The two proposals currently under review—one offered by Britain and The Netherlands, the other by Russia—take considerably different approaches in reorienting the Security Council's dealings with Iraq. The British-Dutch proposal calls for the UN Special Commission (UNSCOM), which has had responsibility for the chemical, biological and ballistic missile elements of Iraq's disarmament, to be replaced by a new UN Commission on Investigation, Inspection and Monitoring (UNCIIM). The plan would also allow unlimited Iraqi petroleum exports through a UN escrow account and permit foreign investment in Iraq's oil sector in order to increase the amount of money available for humanitarian needs.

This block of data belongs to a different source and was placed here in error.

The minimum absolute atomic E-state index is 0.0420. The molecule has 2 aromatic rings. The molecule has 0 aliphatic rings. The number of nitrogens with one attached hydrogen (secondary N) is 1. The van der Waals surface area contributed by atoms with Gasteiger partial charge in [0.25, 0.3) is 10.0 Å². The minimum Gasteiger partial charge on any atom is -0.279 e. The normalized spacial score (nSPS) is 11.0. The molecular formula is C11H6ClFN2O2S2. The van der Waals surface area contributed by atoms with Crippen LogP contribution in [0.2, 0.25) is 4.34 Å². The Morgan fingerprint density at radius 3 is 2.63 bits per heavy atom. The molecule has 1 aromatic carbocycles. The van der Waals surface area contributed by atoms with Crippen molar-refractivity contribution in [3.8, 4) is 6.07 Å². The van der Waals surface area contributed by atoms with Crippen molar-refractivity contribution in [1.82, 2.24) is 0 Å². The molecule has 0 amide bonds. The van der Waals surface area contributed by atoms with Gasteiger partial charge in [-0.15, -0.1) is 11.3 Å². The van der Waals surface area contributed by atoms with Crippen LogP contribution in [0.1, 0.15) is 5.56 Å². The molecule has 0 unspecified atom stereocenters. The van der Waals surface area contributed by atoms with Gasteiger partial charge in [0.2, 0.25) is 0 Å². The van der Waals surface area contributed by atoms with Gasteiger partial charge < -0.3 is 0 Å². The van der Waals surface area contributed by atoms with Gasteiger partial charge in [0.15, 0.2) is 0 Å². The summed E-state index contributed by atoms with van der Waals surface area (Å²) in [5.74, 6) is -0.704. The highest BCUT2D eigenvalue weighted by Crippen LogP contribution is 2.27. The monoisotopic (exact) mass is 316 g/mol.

As described in the draft resolution, UNCIIM would "take over all assets, liabilities, staff and archives" of UNSCOM, and would be run by an independent executive director appointed by the UN secretary-general. The current executive chairman of UNSCOM, Australian Ambassador Richard Butler, announced in February that he would not request reappointment when his term of office expires at the end of June.
Like UNSCOM, UNCIIM would be entitled to "immediate, unconditional and unrestricted access to any and all areas, facilities, equipment, records and means of transportation which they wish to inspect." As is the case with UNSCOM, UNCIIM's work would be overseen by a body of international commissioners and its executive director would report to the Security Council every six months.